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Re: Split a file based on column

by davido (Archbishop)
on Jan 16, 2013 at 21:03 UTC ( #1013651=note: print w/replies, xml ) Need Help??

in reply to Split a file based on column

I would do something like this (untested):

use strict; use warnings; use autodie; use constant IN_FN => 'sample_1.txt'; my %handles; open my $infh, '<', IN_FN; while( <$infh> ) { my( $key ) = m/^[^|]\|([^|]+)/; if( ! defined $key ) { warn "Line $. appears malformed. Skipping: $_"; next; } open $handles{$key}, '>', IN_FN . "$key.txt" unless exists $handles{$key}; print {$handles{$key}} $_; } close $_ for $infh, values %handles;

You didn't mention the need, but it would be pretty easy to adapt this to work with a list of input files. Just replace the constant with code to deal with different input filenames, and put it in a loop. :)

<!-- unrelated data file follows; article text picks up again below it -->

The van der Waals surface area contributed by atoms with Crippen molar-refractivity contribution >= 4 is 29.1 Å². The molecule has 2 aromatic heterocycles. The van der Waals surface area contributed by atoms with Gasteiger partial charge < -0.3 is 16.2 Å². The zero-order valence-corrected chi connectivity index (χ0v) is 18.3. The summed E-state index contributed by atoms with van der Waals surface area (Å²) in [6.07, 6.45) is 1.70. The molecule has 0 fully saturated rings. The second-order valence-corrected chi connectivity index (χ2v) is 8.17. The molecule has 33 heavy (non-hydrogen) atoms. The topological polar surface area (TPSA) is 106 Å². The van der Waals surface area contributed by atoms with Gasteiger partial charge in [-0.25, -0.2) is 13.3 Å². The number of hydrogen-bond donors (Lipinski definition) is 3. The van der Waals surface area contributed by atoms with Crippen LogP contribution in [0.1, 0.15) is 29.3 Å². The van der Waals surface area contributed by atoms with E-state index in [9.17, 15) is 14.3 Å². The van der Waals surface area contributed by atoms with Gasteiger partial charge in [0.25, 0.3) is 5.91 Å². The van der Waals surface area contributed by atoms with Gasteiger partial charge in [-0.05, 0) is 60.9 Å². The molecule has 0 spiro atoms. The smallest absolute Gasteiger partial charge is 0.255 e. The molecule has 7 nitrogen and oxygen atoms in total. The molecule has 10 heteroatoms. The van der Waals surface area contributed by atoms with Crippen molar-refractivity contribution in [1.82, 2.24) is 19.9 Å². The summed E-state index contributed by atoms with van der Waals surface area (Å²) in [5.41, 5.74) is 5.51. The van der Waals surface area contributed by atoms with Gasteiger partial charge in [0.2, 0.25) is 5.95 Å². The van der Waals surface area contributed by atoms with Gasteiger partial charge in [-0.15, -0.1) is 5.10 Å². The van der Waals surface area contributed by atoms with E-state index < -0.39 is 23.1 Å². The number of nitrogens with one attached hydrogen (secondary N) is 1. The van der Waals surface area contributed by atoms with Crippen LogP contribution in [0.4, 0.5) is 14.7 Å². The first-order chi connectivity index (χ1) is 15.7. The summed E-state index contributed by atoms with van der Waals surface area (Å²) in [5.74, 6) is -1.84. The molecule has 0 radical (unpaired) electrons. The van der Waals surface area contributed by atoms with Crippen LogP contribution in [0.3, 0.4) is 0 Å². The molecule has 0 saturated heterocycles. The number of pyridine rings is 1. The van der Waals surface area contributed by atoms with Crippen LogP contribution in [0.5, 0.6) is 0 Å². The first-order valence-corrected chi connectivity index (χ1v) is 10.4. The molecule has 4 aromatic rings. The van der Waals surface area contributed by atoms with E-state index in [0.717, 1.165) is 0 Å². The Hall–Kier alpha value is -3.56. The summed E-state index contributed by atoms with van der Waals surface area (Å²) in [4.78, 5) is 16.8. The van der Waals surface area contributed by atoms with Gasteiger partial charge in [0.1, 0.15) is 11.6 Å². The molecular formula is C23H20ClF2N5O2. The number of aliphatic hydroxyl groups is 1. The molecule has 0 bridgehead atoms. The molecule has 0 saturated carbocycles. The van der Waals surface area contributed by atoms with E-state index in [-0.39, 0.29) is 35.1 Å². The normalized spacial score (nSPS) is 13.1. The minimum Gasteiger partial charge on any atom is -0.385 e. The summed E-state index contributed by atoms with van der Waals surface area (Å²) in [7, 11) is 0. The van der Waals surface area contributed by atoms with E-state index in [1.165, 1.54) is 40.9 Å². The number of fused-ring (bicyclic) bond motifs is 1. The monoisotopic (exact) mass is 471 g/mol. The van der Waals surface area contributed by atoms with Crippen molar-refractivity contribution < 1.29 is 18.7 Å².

What I like about this solution is that you only open each output file once, and then just keep track of the file handles as values in a hash, indexed on the key parsed from the 2nd column.

Update: This solution has the efficiency advantage of not having to re-open an output file if it's already been opened before. But johngg correctly observed that at some point it's possible to get a "Too many open files" error. On one of my systems that kicked in after trying to open 1020 files simultaneously. My solution assumes that column two holds two digits, which would yield just under 100 possible output files. That should be ok.